It is increasingly certain that the future will not be like the past. Previous downturns have been equally devastating but the primary causes eventually reversed themselves; low commodity prices recovered and damaging government policies were rescinded. This recovery will be different for a variety of reasons which will combine to cap growth, opportunity and profits, even if oil and gas prices spike. The following major changes appear permanent...
"Vaxxed, the controversial documentary alleging a direct causal relationship between vaccines and exponential increases in autism amongst children is a deeply disturbing and hence critically important piece of work that will cause many sleepless nights for parents of infants everywhere..."
With the price of oil creeping ever higher, mothballed shale oil production is quietly going back online.
With the Fed decision just one day away, followed the very next day by the increasingly more irrational BOJ, stocks had no desire to make significant moves and overnight's boring session was the result, as European stocks and U.S. index futures rose modestly but mostly hugged the flatline while Asian declined 0.2% for a third day as raw-material shares declined and Tokyo equities slumped before central bank meetings in the U.S. and Japan this week. China’s stocks rose the most in almost two weeks, up 0.6% but failed to rise above 3000 on the Shanghai Composite, in thin trading.
"Well, if you're involved in the oil patch directly, drilling activity or anything like that I think we've gone beyond recession and it's more a depression. The facts are that this latest round of commodity price collapse that happened the first part of this year I think really put the nail in the coffin for the industry."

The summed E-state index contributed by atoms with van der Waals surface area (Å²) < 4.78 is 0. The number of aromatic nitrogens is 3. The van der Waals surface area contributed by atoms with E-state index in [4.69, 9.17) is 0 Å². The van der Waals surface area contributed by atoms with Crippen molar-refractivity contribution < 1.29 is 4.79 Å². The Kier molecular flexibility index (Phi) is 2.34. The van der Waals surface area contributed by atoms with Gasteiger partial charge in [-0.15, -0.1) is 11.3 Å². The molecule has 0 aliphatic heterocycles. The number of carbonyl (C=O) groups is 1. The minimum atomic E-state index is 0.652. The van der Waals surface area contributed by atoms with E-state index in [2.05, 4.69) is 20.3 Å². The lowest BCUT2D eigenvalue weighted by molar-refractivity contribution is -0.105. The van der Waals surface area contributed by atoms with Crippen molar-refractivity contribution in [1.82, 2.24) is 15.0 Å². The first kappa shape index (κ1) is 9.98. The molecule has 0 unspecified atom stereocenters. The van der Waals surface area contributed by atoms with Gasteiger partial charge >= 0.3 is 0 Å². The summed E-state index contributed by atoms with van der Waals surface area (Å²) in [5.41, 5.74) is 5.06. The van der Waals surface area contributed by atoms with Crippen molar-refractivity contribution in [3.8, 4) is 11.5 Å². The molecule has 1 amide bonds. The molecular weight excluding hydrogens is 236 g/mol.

Futures are currently unchanged, but the E-mini was down as much as 12 points less than two hours earlier after the European open when this time it was up to the PBOC to intervene in global markets by pushing the Yuan higher (selling USDCNY via intermediary banks) sending global stocks sharply higher off session lows and leaving the S&P futures virtually unchanged. As Bloomberg reported, there has been increasing USD/CNY selling in afternoon session as Dollar Index edged lower. This is the PBOC entering the building and levitating stocks.
One day after stocks were this close from hitting new all time highs on what have been either ok earnings, if looking at non-GAAP data, or atrocious earnings, based on GAAP, and where any oil headline is now immediately translated as bullish by the oil algos, so far futures are relatively flat, while European stocks were at their moments ago in anticipation of the latest ECB announcement due out in just one hour. However, unlike last month's "quad-bazooka", this time the market expects far less from Draghi. “Having pulled put the monetary bazooka in March, the market is sensibly expecting no further policy measures from the ECB,”
Most recent analyses of oil prices have focused on the amount of mismatch between supply and demand, and the need to craft a temporary agreement to reduce oil production. The thing that is missing in this discussion is an analysis of buying power of consumers. Is the problem a temporary problem, or a permanent one? Lack of oil supply may bring a temporary spike in oil prices, but it cannot fix a permanent problem with consumer spending around the world.